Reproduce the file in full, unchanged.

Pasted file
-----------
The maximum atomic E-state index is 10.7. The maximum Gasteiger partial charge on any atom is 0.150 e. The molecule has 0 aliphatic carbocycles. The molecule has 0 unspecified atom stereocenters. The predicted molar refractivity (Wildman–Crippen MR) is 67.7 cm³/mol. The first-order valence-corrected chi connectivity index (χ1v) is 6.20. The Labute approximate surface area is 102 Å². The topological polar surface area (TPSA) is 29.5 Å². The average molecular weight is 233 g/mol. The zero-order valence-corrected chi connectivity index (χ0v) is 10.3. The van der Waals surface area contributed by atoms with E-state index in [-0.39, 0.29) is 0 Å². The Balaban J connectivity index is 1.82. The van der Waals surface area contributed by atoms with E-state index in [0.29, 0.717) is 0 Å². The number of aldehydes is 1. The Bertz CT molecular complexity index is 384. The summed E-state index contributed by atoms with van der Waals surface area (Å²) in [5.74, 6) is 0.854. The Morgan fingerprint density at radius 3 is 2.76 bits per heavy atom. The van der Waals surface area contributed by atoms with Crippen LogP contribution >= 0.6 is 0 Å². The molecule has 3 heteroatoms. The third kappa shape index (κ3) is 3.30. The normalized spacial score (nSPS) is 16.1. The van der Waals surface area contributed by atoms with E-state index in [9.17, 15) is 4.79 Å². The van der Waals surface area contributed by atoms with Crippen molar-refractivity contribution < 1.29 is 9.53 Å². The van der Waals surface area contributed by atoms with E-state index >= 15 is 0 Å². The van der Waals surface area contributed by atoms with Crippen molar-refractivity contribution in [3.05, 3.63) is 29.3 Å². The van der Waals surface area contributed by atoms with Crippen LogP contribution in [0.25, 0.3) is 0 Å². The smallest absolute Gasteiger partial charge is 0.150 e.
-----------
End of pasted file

The maximum atomic E-state index is 10.7. The maximum Gasteiger partial charge on any atom is 0.150 e. The molecule has 0 aliphatic carbocycles. The molecule has 0 unspecified atom stereocenters. The predicted molar refractivity (Wildman–Crippen MR) is 67.7 cm³/mol. The first-order valence-corrected chi connectivity index (χ1v) is 6.20. The Labute approximate surface area is 102 Å². The topological polar surface area (TPSA) is 29.5 Å². The average molecular weight is 233 g/mol. The zero-order valence-corrected chi connectivity index (χ0v) is 10.3. The van der Waals surface area contributed by atoms with E-state index in [-0.39, 0.29) is 0 Å². The Balaban J connectivity index is 1.82. The van der Waals surface area contributed by atoms with E-state index in [0.29, 0.717) is 0 Å². The number of aldehydes is 1. The Bertz CT molecular complexity index is 384. The summed E-state index contributed by atoms with van der Waals surface area (Å²) in [5.74, 6) is 0.854. The Morgan fingerprint density at radius 3 is 2.76 bits per heavy atom. The van der Waals surface area contributed by atoms with Crippen LogP contribution >= 0.6 is 0 Å². The molecule has 3 heteroatoms. The third kappa shape index (κ3) is 3.30. The normalized spacial score (nSPS) is 16.1. The van der Waals surface area contributed by atoms with E-state index in [9.17, 15) is 4.79 Å². The van der Waals surface area contributed by atoms with Crippen molar-refractivity contribution < 1.29 is 9.53 Å². The van der Waals surface area contributed by atoms with E-state index >= 15 is 0 Å². The van der Waals surface area contributed by atoms with Crippen molar-refractivity contribution in [3.05, 3.63) is 29.3 Å². The van der Waals surface area contributed by atoms with Crippen LogP contribution in [0.25, 0.3) is 0 Å². The smallest absolute Gasteiger partial charge is 0.150 e.